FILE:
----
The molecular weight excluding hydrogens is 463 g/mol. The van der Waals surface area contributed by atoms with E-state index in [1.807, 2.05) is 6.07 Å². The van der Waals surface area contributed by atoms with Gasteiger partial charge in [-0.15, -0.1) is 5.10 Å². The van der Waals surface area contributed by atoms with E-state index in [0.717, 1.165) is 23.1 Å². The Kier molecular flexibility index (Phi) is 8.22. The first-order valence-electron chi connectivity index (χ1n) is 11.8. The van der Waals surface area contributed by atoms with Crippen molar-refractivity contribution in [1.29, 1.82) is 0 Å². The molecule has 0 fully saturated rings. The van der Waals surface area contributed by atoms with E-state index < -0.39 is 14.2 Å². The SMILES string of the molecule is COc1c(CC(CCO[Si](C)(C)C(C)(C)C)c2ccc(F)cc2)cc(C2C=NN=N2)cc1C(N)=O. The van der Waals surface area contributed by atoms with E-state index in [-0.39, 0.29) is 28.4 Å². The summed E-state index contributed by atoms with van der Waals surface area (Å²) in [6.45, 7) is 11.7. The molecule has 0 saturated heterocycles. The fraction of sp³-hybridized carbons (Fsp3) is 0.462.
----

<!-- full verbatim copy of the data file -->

The molecular weight excluding hydrogens is 463 g/mol. The van der Waals surface area contributed by atoms with E-state index in [1.807, 2.05) is 6.07 Å². The van der Waals surface area contributed by atoms with Gasteiger partial charge in [-0.15, -0.1) is 5.10 Å². The van der Waals surface area contributed by atoms with E-state index in [0.717, 1.165) is 23.1 Å². The Kier molecular flexibility index (Phi) is 8.22. The first-order valence-electron chi connectivity index (χ1n) is 11.8. The van der Waals surface area contributed by atoms with Crippen molar-refractivity contribution in [1.29, 1.82) is 0 Å². The molecule has 0 fully saturated rings. The van der Waals surface area contributed by atoms with E-state index < -0.39 is 14.2 Å². The SMILES string of the molecule is COc1c(CC(CCO[Si](C)(C)C(C)(C)C)c2ccc(F)cc2)cc(C2C=NN=N2)cc1C(N)=O. The van der Waals surface area contributed by atoms with E-state index in [-0.39, 0.29) is 28.4 Å². The summed E-state index contributed by atoms with van der Waals surface area (Å²) in [6.45, 7) is 11.7. The molecule has 0 saturated heterocycles. The fraction of sp³-hybridized carbons (Fsp3) is 0.462.